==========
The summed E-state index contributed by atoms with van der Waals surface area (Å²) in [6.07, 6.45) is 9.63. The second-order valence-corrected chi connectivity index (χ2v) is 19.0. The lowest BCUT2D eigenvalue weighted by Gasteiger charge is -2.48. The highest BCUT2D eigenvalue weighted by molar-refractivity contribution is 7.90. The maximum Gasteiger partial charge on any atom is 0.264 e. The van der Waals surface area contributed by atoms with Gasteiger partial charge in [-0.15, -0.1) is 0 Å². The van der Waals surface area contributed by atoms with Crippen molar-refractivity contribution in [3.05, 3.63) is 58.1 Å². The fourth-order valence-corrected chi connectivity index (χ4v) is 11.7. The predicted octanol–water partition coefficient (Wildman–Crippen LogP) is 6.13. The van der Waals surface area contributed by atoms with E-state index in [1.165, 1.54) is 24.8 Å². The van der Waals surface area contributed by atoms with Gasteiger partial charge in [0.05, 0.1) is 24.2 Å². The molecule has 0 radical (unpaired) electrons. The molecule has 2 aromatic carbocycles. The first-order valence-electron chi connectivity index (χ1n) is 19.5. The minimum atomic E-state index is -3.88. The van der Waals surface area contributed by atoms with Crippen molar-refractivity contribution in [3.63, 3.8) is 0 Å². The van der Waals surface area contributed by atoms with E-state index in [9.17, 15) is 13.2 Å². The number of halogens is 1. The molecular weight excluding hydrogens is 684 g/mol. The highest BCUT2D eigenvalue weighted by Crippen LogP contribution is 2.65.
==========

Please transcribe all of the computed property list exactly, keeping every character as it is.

The summed E-state index contributed by atoms with van der Waals surface area (Å²) in [6.07, 6.45) is 9.63. The second-order valence-corrected chi connectivity index (χ2v) is 19.0. The lowest BCUT2D eigenvalue weighted by Gasteiger charge is -2.48. The highest BCUT2D eigenvalue weighted by molar-refractivity contribution is 7.90. The maximum Gasteiger partial charge on any atom is 0.264 e. The van der Waals surface area contributed by atoms with Gasteiger partial charge in [-0.15, -0.1) is 0 Å². The van der Waals surface area contributed by atoms with Crippen molar-refractivity contribution in [3.05, 3.63) is 58.1 Å². The fourth-order valence-corrected chi connectivity index (χ4v) is 11.7. The predicted octanol–water partition coefficient (Wildman–Crippen LogP) is 6.13. The van der Waals surface area contributed by atoms with E-state index in [1.165, 1.54) is 24.8 Å². The van der Waals surface area contributed by atoms with Gasteiger partial charge in [0.05, 0.1) is 24.2 Å². The molecule has 0 radical (unpaired) electrons. The molecule has 2 aromatic carbocycles. The first-order valence-electron chi connectivity index (χ1n) is 19.5. The minimum atomic E-state index is -3.88. The van der Waals surface area contributed by atoms with Crippen molar-refractivity contribution in [3.63, 3.8) is 0 Å². The van der Waals surface area contributed by atoms with E-state index in [9.17, 15) is 13.2 Å². The number of halogens is 1. The molecular weight excluding hydrogens is 684 g/mol. The highest BCUT2D eigenvalue weighted by Crippen LogP contribution is 2.65.